Dr. Kaushal Kadam, Gynecologist/Obstetrician
In medical terms, infertility is referred to as a woman’s inability to conceive, even after a year of unprotected intercourse. Although infertility is considered to be a concern often associated with women, not many people know that male-related infertility accounts for one-third of the cases. Studies also indicate that the infertility cause remains unidentified in 25% of couples planning to have a baby.Here are some common and not-so-common factors of female and male infertility:Infertility in WomenCommon Factors·      Tubal Disease – damage or blockage of the Fallopian tubes.·      Ovulatory dysfunction or an ovulation – egg is not released from the ovary every month.·      Endometriosis – affects the function of the Fallopian tubes, uterus and ovaries.·      Uterine or cervical abnormalities – abnormalities in the shape or cavity of the uterus or problems with the opening/closing of the cervix.·      Gynecological problems - previous ectopic pregnancy or more than one miscarriage.Less Common Factors·      Premature menopause·      Use of medications that induce temporary infertility·      Polycystic Ovary Syndrome (PCOS)·      Absence of menstruationInfertility in MenCommon Factors·      Low sperm count or quality·      Problems with the delivery of sperm·      Erectile dysfunction·      Premature ejaculationLess Common Factors·      Inflammation of testes (Orchitis)·      Blocked testicle(s)·      Any drug treatment or exposure to chemotherapy, saunas or hot tubsSome common factors which can lead to infertility issues in both men and women are:·      Genetic abnormalities·      Lifestyle factors such as being overweight, stress, smoking, drugs or contact with/ingestion of harmful chemicals.·      Medical conditions like diabetes, epilepsy and thyroid (mostly in women).·      Age-related infertility - though it affects females more (after the age of 35), males suffer from it too.Medical tests could help to determine the actual cause of infertility, and artificial treatment options available to the couple thereafter.

Polycystic Ovary Syndrome | PCOD - Yes, Diet Can Help!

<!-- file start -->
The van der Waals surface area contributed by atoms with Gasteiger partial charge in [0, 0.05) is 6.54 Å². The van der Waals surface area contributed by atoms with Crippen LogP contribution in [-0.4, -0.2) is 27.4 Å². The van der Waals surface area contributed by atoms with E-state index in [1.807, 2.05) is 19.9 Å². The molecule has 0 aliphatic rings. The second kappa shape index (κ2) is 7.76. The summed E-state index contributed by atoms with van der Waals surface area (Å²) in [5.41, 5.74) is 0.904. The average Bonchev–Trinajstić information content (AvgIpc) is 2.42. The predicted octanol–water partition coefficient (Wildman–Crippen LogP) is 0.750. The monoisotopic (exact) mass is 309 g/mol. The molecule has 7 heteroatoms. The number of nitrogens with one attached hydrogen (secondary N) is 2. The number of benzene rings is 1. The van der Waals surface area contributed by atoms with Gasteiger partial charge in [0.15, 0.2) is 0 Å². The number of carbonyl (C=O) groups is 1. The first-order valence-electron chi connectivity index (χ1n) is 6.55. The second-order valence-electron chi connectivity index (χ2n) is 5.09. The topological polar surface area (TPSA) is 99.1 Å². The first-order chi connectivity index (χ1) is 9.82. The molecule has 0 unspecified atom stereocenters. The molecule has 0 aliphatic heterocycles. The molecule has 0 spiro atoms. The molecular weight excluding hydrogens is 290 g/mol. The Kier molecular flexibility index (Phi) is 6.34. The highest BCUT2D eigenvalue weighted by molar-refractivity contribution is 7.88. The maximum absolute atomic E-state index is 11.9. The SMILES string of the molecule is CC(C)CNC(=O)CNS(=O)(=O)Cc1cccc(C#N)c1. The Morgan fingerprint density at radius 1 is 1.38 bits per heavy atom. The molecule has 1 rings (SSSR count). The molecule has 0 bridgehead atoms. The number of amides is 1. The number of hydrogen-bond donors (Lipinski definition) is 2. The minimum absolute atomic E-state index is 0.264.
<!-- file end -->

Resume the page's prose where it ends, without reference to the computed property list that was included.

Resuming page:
Ms. Ankita Gupta Sehgal, Dietitian/Nutritionist
PCOD or Polycystic Ovarian Disease, as the name suggests is a medical condition in which clusters of small sized cysts are formed in the ovaries. These cysts are fluid-filled and contain immature eggs. This disease usually occurs in the reproductive age of women, due to the hormonal imbalance. The female body starts producing more male sex hormone ‘androgen,’ due to which the normal menstrual cycles get disrupted. Though the cause of PCOD is not very clear, it is presumed that combination of genetic and environmental factors play a role. Risk factors are obesity, lack of physical activity/ sedentary lifestyle and family history of someone with the condition. Even a 10 percent loss in body weight can help lessen the symptoms of PCOD which in turn help in restoring a normal period and  regular cycle. Symptoms1. Hirsutism - Excessive hair growth on the face and body2. Weight gain - especially around the waist 3. Acne or oily skin4. Anxiety and depression 5. Irregular menstrual cycle or missed period6. Difficulty in conception as it affects fertility. 7. Thinning hair on the scalp. PCOD can further complicate health and can lead to diabetes and uterine cancer. Though several medications like Birth control pills, androgen blocking medications, insulin sensitising medications etc are used for the treatment, one of the best treatments for PCOD is a healthy lifestyle - a healthy diet with regular exercise. How can Diet help in PCOD / PCOSDietary considerations1.  Avoid dairy products.  Milk contains many hormones and chemicals given to the animals in the form of injections for the purpose of lactation, which when ingested by the PCOD patients can upset their hormonal balance and aggravate the symptoms.2.  Avoid saturated and trans fat.  These fats can increase your cholesterol levels and add more calories leading to weight gain. As PCOD patients are already at a risk of heart disease and diabetes, the saturated or trans fat can be additional risk factors. Avoid red meat, processed and fried foods.3.  Avoid high Glycemic Index ( GI ) foods as they shoot up your sugar levels quickly. These include refined flour, pasta, cookies, rice, potatoes, sweets or sweeteners, juices, etc.4.  Increase fiber intake. Have whole fruits, whole grains, beans, lentils, bran, barley, quinoa, almonds, walnuts, flaxseeds, leafy vegetables, etc. in your diet to increase the fiber content as it will keep you full for longer period and not let you gain weight.5. Have high protein and low carb diet. High protein diet is beneficial in losing weight. Add good sources of protein such as lean meat, poultry, fish, yogurt, beans, lentils, etc. Try to eat carbohydrate with protein, as protein helps to regulate the sugar spike resulting from carbohydrate intake. 6.  Add more fruits and vegetables in your diet, as they contain more antioxidants, which is very important to reduce the oxidative stress. They are the rich sources of all the minerals and vitamins. Vitamin B and folic acid in particular play an important role in managing PCOD symptoms. Try to eat fruits with skin rather than juices.7. Add healthy fats - Try to add more omega-3, omega-6 sources in your diet like olive or canola oil, nuts and seeds, fish. 8. Limit processed foods and foods with added sugars. Even a 10 percent loss in body weight can restore a normal period and make your cycle more regular. Though PCOD cannot be cured completely, but making some changes in your diet and regular exercise can be very helpful in managing the PCOD symptoms.